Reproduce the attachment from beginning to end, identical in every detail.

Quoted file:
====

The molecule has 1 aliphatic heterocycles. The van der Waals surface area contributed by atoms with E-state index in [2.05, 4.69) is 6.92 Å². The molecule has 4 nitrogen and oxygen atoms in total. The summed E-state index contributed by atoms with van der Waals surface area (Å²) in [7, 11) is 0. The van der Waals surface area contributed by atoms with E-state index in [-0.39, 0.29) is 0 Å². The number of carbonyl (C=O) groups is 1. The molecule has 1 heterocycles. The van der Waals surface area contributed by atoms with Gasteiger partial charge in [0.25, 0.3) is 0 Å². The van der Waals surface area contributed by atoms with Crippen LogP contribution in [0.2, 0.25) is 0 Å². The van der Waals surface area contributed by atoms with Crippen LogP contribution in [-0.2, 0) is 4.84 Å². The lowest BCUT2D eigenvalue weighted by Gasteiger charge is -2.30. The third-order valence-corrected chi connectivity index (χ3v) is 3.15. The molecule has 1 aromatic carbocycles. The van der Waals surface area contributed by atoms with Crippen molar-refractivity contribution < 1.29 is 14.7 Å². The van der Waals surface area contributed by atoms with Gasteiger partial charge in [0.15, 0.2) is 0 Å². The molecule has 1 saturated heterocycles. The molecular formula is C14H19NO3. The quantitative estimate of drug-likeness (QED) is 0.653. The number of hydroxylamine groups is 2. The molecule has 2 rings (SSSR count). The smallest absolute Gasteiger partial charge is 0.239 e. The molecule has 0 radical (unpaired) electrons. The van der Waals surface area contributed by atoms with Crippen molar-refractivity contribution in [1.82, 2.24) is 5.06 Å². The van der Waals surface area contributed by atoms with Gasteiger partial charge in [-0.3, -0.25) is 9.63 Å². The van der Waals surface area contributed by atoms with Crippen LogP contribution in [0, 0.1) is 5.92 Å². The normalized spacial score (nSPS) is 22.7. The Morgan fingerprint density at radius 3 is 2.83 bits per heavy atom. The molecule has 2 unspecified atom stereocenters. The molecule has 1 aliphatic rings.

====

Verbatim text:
The molecule has 1 aliphatic heterocycles. The van der Waals surface area contributed by atoms with E-state index in [2.05, 4.69) is 6.92 Å². The molecule has 4 nitrogen and oxygen atoms in total. The summed E-state index contributed by atoms with van der Waals surface area (Å²) in [7, 11) is 0. The van der Waals surface area contributed by atoms with E-state index in [-0.39, 0.29) is 0 Å². The number of carbonyl (C=O) groups is 1. The molecule has 1 heterocycles. The van der Waals surface area contributed by atoms with Gasteiger partial charge in [0.25, 0.3) is 0 Å². The van der Waals surface area contributed by atoms with Crippen LogP contribution in [0.2, 0.25) is 0 Å². The van der Waals surface area contributed by atoms with Crippen LogP contribution in [-0.2, 0) is 4.84 Å². The lowest BCUT2D eigenvalue weighted by Gasteiger charge is -2.30. The third-order valence-corrected chi connectivity index (χ3v) is 3.15. The molecule has 1 aromatic carbocycles. The van der Waals surface area contributed by atoms with Crippen molar-refractivity contribution < 1.29 is 14.7 Å². The van der Waals surface area contributed by atoms with Gasteiger partial charge in [0.15, 0.2) is 0 Å². The molecule has 1 saturated heterocycles. The molecular formula is C14H19NO3. The quantitative estimate of drug-likeness (QED) is 0.653. The number of hydroxylamine groups is 2. The molecule has 2 rings (SSSR count). The smallest absolute Gasteiger partial charge is 0.239 e. The molecule has 0 radical (unpaired) electrons. The van der Waals surface area contributed by atoms with Crippen molar-refractivity contribution in [1.82, 2.24) is 5.06 Å². The van der Waals surface area contributed by atoms with Gasteiger partial charge in [-0.3, -0.25) is 9.63 Å². The van der Waals surface area contributed by atoms with Crippen LogP contribution in [0, 0.1) is 5.92 Å². The normalized spacial score (nSPS) is 22.7. The Morgan fingerprint density at radius 3 is 2.83 bits per heavy atom. The molecule has 2 unspecified atom stereocenters. The molecule has 1 aliphatic rings.